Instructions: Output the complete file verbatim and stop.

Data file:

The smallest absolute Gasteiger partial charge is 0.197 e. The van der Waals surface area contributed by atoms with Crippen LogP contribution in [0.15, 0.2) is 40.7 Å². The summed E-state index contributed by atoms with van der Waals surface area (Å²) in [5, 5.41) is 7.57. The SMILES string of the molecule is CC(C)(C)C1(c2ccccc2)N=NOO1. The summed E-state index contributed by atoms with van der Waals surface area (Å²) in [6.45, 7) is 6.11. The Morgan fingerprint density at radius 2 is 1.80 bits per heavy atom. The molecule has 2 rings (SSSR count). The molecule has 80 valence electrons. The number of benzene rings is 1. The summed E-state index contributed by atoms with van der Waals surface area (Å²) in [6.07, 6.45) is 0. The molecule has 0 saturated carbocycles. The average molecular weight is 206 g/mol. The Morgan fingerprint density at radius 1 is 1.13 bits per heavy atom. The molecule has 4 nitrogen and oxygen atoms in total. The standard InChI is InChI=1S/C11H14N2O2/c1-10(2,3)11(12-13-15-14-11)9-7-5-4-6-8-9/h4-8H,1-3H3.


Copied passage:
The smallest absolute Gasteiger partial charge is 0.197 e. The van der Waals surface area contributed by atoms with Crippen LogP contribution in [0.15, 0.2) is 40.7 Å². The summed E-state index contributed by atoms with van der Waals surface area (Å²) in [5, 5.41) is 7.57. The SMILES string of the molecule is CC(C)(C)C1(c2ccccc2)N=NOO1. The summed E-state index contributed by atoms with van der Waals surface area (Å²) in [6.45, 7) is 6.11. The Morgan fingerprint density at radius 2 is 1.80 bits per heavy atom. The molecule has 2 rings (SSSR count). The molecule has 80 valence electrons. The number of benzene rings is 1. The summed E-state index contributed by atoms with van der Waals surface area (Å²) in [6.07, 6.45) is 0. The molecule has 0 saturated carbocycles. The average molecular weight is 206 g/mol. The Morgan fingerprint density at radius 1 is 1.13 bits per heavy atom. The molecule has 4 nitrogen and oxygen atoms in total. The standard InChI is InChI=1S/C11H14N2O2/c1-10(2,3)11(12-13-15-14-11)9-7-5-4-6-8-9/h4-8H,1-3H3.